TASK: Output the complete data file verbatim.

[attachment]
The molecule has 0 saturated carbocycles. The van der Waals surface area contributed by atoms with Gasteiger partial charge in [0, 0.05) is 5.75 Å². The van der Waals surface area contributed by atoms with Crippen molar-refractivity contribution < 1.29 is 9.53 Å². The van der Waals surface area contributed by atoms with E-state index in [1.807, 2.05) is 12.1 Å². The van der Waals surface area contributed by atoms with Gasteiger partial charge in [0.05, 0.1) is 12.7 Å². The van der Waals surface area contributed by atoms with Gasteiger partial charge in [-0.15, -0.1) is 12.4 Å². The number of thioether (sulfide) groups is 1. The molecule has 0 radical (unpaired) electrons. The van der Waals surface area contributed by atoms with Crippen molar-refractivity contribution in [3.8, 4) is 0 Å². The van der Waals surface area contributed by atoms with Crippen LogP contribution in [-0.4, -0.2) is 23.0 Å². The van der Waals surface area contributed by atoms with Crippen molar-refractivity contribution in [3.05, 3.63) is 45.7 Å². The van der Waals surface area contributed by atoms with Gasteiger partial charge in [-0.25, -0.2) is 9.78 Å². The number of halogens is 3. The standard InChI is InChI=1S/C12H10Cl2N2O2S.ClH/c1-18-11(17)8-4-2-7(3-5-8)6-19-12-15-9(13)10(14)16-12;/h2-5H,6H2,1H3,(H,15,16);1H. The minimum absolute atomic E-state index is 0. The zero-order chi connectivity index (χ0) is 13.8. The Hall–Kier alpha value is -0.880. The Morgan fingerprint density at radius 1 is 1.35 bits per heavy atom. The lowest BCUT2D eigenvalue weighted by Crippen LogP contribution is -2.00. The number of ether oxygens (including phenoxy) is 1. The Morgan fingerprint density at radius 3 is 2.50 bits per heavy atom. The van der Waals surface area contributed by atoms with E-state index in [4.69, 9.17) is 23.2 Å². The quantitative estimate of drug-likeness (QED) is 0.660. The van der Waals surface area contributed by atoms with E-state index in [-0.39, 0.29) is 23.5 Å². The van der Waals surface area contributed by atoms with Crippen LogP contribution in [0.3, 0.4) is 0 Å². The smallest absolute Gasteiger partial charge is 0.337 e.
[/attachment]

The molecule has 0 saturated carbocycles. The van der Waals surface area contributed by atoms with Gasteiger partial charge in [0, 0.05) is 5.75 Å². The van der Waals surface area contributed by atoms with Crippen molar-refractivity contribution < 1.29 is 9.53 Å². The van der Waals surface area contributed by atoms with E-state index in [1.807, 2.05) is 12.1 Å². The van der Waals surface area contributed by atoms with Gasteiger partial charge in [0.05, 0.1) is 12.7 Å². The van der Waals surface area contributed by atoms with Gasteiger partial charge in [-0.15, -0.1) is 12.4 Å². The number of thioether (sulfide) groups is 1. The molecule has 0 radical (unpaired) electrons. The van der Waals surface area contributed by atoms with Crippen molar-refractivity contribution in [3.8, 4) is 0 Å². The van der Waals surface area contributed by atoms with Crippen LogP contribution in [-0.4, -0.2) is 23.0 Å². The van der Waals surface area contributed by atoms with Crippen molar-refractivity contribution in [3.05, 3.63) is 45.7 Å². The van der Waals surface area contributed by atoms with Gasteiger partial charge in [-0.25, -0.2) is 9.78 Å². The number of halogens is 3. The standard InChI is InChI=1S/C12H10Cl2N2O2S.ClH/c1-18-11(17)8-4-2-7(3-5-8)6-19-12-15-9(13)10(14)16-12;/h2-5H,6H2,1H3,(H,15,16);1H. The minimum absolute atomic E-state index is 0. The zero-order chi connectivity index (χ0) is 13.8. The Hall–Kier alpha value is -0.880. The Morgan fingerprint density at radius 1 is 1.35 bits per heavy atom. The lowest BCUT2D eigenvalue weighted by Crippen LogP contribution is -2.00. The number of ether oxygens (including phenoxy) is 1. The Morgan fingerprint density at radius 3 is 2.50 bits per heavy atom. The van der Waals surface area contributed by atoms with E-state index in [4.69, 9.17) is 23.2 Å². The quantitative estimate of drug-likeness (QED) is 0.660. The van der Waals surface area contributed by atoms with E-state index in [-0.39, 0.29) is 23.5 Å². The van der Waals surface area contributed by atoms with Crippen LogP contribution in [0.3, 0.4) is 0 Å². The smallest absolute Gasteiger partial charge is 0.337 e.